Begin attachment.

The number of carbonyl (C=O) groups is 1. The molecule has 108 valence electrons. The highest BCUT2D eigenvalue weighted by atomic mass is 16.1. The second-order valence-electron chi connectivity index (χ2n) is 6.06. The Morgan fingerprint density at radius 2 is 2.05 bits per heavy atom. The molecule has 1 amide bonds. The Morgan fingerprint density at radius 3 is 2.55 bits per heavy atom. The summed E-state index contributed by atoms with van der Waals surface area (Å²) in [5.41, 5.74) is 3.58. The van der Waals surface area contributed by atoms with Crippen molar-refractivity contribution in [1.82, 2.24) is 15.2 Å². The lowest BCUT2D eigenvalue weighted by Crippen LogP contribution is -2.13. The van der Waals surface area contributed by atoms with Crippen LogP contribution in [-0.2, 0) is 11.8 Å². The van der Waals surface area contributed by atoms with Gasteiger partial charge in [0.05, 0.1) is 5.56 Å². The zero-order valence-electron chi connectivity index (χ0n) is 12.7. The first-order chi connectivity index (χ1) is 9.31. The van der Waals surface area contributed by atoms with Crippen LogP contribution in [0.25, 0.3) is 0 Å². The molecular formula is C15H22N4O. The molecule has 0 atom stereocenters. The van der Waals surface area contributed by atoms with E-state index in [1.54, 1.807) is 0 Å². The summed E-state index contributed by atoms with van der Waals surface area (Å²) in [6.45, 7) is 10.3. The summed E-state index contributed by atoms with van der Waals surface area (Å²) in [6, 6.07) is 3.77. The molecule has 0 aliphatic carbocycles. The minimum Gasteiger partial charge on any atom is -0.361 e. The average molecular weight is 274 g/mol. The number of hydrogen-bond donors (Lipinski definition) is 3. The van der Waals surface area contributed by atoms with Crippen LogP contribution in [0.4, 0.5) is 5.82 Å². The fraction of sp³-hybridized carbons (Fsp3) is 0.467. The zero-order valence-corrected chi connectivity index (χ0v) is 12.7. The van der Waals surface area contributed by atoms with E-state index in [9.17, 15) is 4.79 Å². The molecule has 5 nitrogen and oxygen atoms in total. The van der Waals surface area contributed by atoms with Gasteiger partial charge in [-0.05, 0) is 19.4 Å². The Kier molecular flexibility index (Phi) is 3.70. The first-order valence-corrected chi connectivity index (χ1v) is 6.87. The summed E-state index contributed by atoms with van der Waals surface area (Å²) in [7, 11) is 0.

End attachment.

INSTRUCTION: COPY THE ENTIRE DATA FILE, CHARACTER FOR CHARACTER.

The number of carbonyl (C=O) groups is 1. The molecule has 108 valence electrons. The highest BCUT2D eigenvalue weighted by atomic mass is 16.1. The second-order valence-electron chi connectivity index (χ2n) is 6.06. The Morgan fingerprint density at radius 2 is 2.05 bits per heavy atom. The molecule has 1 amide bonds. The Morgan fingerprint density at radius 3 is 2.55 bits per heavy atom. The summed E-state index contributed by atoms with van der Waals surface area (Å²) in [5.41, 5.74) is 3.58. The van der Waals surface area contributed by atoms with Crippen molar-refractivity contribution in [1.82, 2.24) is 15.2 Å². The lowest BCUT2D eigenvalue weighted by Crippen LogP contribution is -2.13. The van der Waals surface area contributed by atoms with Crippen LogP contribution in [-0.2, 0) is 11.8 Å². The van der Waals surface area contributed by atoms with Gasteiger partial charge in [0.05, 0.1) is 5.56 Å². The zero-order valence-electron chi connectivity index (χ0n) is 12.7. The first-order chi connectivity index (χ1) is 9.31. The van der Waals surface area contributed by atoms with Crippen LogP contribution in [0.25, 0.3) is 0 Å². The molecular formula is C15H22N4O. The molecule has 0 atom stereocenters. The van der Waals surface area contributed by atoms with E-state index in [1.54, 1.807) is 0 Å². The summed E-state index contributed by atoms with van der Waals surface area (Å²) in [6.45, 7) is 10.3. The summed E-state index contributed by atoms with van der Waals surface area (Å²) in [6, 6.07) is 3.77. The molecule has 0 aliphatic carbocycles. The minimum Gasteiger partial charge on any atom is -0.361 e. The average molecular weight is 274 g/mol. The number of hydrogen-bond donors (Lipinski definition) is 3. The van der Waals surface area contributed by atoms with Crippen LogP contribution in [0.4, 0.5) is 5.82 Å². The fraction of sp³-hybridized carbons (Fsp3) is 0.467. The zero-order valence-corrected chi connectivity index (χ0v) is 12.7. The van der Waals surface area contributed by atoms with E-state index in [9.17, 15) is 4.79 Å². The molecule has 5 nitrogen and oxygen atoms in total. The van der Waals surface area contributed by atoms with Gasteiger partial charge in [-0.05, 0) is 19.4 Å². The Kier molecular flexibility index (Phi) is 3.70. The first-order valence-corrected chi connectivity index (χ1v) is 6.87. The summed E-state index contributed by atoms with van der Waals surface area (Å²) in [7, 11) is 0.